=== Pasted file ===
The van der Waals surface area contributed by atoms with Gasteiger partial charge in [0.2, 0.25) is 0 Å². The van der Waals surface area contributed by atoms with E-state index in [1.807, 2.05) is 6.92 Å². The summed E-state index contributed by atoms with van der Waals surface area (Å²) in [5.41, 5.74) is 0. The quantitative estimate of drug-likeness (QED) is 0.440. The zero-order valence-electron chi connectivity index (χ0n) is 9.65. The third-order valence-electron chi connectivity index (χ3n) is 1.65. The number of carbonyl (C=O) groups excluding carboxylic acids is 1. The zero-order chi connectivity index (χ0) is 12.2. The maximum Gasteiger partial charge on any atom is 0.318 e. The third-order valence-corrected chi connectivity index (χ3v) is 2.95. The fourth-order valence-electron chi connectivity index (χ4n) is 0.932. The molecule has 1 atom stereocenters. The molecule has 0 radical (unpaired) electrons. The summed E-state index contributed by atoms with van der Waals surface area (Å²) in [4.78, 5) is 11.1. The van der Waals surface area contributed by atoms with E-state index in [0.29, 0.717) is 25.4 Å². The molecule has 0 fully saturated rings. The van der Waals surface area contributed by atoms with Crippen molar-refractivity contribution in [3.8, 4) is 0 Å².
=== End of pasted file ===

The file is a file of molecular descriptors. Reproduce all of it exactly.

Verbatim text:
The van der Waals surface area contributed by atoms with Gasteiger partial charge in [0.2, 0.25) is 0 Å². The van der Waals surface area contributed by atoms with E-state index in [1.807, 2.05) is 6.92 Å². The summed E-state index contributed by atoms with van der Waals surface area (Å²) in [5.41, 5.74) is 0. The quantitative estimate of drug-likeness (QED) is 0.440. The zero-order valence-electron chi connectivity index (χ0n) is 9.65. The third-order valence-electron chi connectivity index (χ3n) is 1.65. The number of carbonyl (C=O) groups excluding carboxylic acids is 1. The zero-order chi connectivity index (χ0) is 12.2. The maximum Gasteiger partial charge on any atom is 0.318 e. The third-order valence-corrected chi connectivity index (χ3v) is 2.95. The fourth-order valence-electron chi connectivity index (χ4n) is 0.932. The molecule has 1 atom stereocenters. The molecule has 0 radical (unpaired) electrons. The summed E-state index contributed by atoms with van der Waals surface area (Å²) in [4.78, 5) is 11.1. The van der Waals surface area contributed by atoms with E-state index in [0.29, 0.717) is 25.4 Å². The molecule has 0 fully saturated rings. The van der Waals surface area contributed by atoms with Crippen molar-refractivity contribution in [3.8, 4) is 0 Å².